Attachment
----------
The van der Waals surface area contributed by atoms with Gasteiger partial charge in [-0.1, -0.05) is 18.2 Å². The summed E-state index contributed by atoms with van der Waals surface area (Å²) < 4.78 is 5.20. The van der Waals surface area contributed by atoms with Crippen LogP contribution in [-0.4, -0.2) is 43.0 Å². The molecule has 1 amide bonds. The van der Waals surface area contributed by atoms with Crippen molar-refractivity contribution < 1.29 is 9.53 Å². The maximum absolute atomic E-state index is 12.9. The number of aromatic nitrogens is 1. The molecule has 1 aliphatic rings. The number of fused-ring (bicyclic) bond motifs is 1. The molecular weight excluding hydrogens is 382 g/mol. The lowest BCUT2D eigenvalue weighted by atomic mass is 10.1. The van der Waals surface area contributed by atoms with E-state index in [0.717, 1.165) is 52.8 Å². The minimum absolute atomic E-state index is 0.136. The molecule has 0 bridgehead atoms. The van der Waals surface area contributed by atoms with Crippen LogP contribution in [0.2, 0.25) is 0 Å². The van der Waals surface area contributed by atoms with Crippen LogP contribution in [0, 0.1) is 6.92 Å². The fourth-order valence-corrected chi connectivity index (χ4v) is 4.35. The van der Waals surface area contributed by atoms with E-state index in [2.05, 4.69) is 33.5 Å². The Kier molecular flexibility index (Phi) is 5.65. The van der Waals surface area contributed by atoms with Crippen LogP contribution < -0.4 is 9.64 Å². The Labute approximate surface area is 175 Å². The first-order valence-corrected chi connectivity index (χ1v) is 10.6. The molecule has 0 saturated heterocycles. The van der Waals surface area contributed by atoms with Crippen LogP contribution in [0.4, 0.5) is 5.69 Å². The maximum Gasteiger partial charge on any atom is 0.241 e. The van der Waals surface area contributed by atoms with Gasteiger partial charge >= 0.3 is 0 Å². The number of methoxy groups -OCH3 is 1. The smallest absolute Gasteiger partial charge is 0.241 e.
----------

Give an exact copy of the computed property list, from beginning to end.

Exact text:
The van der Waals surface area contributed by atoms with Gasteiger partial charge in [-0.1, -0.05) is 18.2 Å². The summed E-state index contributed by atoms with van der Waals surface area (Å²) < 4.78 is 5.20. The van der Waals surface area contributed by atoms with Crippen LogP contribution in [-0.4, -0.2) is 43.0 Å². The molecule has 1 amide bonds. The van der Waals surface area contributed by atoms with Crippen molar-refractivity contribution < 1.29 is 9.53 Å². The maximum absolute atomic E-state index is 12.9. The number of aromatic nitrogens is 1. The molecule has 1 aliphatic rings. The number of fused-ring (bicyclic) bond motifs is 1. The molecular weight excluding hydrogens is 382 g/mol. The lowest BCUT2D eigenvalue weighted by atomic mass is 10.1. The van der Waals surface area contributed by atoms with E-state index in [0.717, 1.165) is 52.8 Å². The minimum absolute atomic E-state index is 0.136. The molecule has 0 bridgehead atoms. The van der Waals surface area contributed by atoms with Crippen LogP contribution in [0.2, 0.25) is 0 Å². The van der Waals surface area contributed by atoms with Crippen LogP contribution in [0, 0.1) is 6.92 Å². The fourth-order valence-corrected chi connectivity index (χ4v) is 4.35. The van der Waals surface area contributed by atoms with E-state index in [2.05, 4.69) is 33.5 Å². The Kier molecular flexibility index (Phi) is 5.65. The van der Waals surface area contributed by atoms with Crippen LogP contribution < -0.4 is 9.64 Å². The Labute approximate surface area is 175 Å². The first-order valence-corrected chi connectivity index (χ1v) is 10.6. The molecule has 0 saturated heterocycles. The van der Waals surface area contributed by atoms with Crippen LogP contribution in [0.4, 0.5) is 5.69 Å². The maximum Gasteiger partial charge on any atom is 0.241 e. The van der Waals surface area contributed by atoms with Gasteiger partial charge >= 0.3 is 0 Å². The number of methoxy groups -OCH3 is 1. The smallest absolute Gasteiger partial charge is 0.241 e.